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Criticism of Texas Social Studies Standards Overblown, Analyst Says

You may recall all the controversy earlier this year over the work by the Texas state school board, led by a bloc of social conservatives, to revamp the state's social studies standards.

But if you look at the final product, the controversy was way overblown, according to Gilbert Sewall, the founder and director of the American Textbook Council, an independent research organization in New York City that reviews history textbooks and other educational materials.

In a new commentary posted on The Answer Sheet, a blog from The Washington Post, he offers some analysis that is sure to ruffle feathers among the board's sympathizers and its sharp critics.

"Whatever the fine points and actual language, millions of Americans think Christian extremists on the Texas state school board have completed a radical history overhaul destined to corrupt textbooks nationwide," he writes. "If it is a conservative victory, it is a Pyrrhic victory with a great cost to the Texas state board and social studies."

He continues: "No doubt a few changes—out of thousands of items—were pointed. Republicans tried to use state power to spin historical accounts as they saw them, exactly as multiculturalists have done since the 1990s. Claims of a radical assault on history are false."

In the end, Sewall contends that the "final Texas standards are for the most part conventional and inclusive. A few items betray a conservative viewpoint. They do not warrant the attention and defamation they have received nor the hysteria they have generated. Texas is not rewriting textbooks. Little has changed. The new standards on the whole conform to what's already in textbooks, and the impact on history textbooks nationwide will be very limited."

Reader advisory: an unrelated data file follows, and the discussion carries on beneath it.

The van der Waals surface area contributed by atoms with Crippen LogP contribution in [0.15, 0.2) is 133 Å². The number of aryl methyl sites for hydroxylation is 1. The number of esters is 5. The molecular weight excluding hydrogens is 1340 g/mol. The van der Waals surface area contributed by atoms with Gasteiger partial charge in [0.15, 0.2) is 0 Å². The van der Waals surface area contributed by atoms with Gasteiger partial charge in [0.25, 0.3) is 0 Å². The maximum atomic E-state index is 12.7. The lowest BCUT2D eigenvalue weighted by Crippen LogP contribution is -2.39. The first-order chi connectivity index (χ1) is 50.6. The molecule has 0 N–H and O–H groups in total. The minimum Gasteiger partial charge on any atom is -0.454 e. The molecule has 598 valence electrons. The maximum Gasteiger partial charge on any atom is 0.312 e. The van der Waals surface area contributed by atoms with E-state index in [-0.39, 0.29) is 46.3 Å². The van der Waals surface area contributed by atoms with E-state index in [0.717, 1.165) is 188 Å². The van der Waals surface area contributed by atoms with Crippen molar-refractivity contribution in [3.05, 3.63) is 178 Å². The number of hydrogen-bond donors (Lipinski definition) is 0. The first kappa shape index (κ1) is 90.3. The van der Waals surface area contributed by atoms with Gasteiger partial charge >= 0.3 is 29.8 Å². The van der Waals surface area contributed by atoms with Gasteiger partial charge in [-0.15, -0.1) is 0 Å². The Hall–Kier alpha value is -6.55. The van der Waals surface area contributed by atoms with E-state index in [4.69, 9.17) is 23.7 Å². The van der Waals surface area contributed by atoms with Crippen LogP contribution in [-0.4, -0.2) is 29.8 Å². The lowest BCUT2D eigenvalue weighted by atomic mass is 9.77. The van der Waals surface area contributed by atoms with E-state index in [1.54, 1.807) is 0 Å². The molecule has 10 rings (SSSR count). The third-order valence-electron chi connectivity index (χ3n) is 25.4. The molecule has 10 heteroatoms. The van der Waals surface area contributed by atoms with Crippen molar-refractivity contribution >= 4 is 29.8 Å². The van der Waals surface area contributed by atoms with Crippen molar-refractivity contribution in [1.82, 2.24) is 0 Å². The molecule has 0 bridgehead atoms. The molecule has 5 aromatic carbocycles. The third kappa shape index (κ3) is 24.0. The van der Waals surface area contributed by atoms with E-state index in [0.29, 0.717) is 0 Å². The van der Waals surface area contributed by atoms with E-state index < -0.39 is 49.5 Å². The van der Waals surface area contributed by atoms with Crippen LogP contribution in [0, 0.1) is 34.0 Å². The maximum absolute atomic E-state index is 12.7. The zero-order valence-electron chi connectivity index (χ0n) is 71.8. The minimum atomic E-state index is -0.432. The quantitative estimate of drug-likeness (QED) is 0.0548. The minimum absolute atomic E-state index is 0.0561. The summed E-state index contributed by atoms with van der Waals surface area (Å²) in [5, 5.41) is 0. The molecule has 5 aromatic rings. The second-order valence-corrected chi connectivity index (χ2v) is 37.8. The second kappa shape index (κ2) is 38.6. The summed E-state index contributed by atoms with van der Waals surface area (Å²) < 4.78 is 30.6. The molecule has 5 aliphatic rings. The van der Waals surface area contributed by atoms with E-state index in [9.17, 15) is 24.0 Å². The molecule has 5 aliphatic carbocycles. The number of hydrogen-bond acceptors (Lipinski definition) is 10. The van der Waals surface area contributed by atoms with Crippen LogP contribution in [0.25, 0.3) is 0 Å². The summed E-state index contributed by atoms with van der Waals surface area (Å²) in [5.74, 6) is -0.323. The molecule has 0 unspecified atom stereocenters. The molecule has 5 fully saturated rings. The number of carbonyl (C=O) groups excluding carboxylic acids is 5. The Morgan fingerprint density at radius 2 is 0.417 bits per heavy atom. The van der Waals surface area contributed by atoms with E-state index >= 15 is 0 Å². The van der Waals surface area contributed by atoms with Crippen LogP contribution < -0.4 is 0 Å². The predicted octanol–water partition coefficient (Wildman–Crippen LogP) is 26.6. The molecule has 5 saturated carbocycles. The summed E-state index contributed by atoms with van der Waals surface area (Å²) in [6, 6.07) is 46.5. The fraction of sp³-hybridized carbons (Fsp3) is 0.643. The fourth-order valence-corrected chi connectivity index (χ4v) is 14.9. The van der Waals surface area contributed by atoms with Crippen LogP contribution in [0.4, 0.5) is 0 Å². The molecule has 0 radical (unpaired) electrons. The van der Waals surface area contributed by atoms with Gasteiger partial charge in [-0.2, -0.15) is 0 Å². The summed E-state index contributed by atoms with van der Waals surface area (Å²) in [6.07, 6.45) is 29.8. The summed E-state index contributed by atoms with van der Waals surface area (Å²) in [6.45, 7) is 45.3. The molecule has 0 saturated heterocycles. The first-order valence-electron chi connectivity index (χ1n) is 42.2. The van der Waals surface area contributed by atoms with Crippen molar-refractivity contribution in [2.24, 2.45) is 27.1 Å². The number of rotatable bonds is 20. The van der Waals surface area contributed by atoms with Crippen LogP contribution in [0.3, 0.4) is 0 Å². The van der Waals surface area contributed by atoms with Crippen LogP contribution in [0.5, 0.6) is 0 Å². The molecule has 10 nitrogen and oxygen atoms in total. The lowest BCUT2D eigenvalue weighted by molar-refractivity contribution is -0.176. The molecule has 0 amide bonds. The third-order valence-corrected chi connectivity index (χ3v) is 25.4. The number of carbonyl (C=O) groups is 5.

Sewall founded the New York City based organization in 1989 to promote better-quality history textbooks. He's a former history instructor at Phillips Academy and former education editor at Newsweek.

He suggests that in some cases, conservative board members and their allies generated more negative attention with their rhetoric than with what actually ended up in the new standards. And indeed, as he notes, a lot of initial revisions were softened after debate.

"The truth is, in the final version, the board majority made many adjustments or retractions to meet criticisms. The one world history item that originally dropped Jefferson restored him. Dolores Huerta stayed. Latino contributions to Texas history remain largely intact. Diversity was alive and well."

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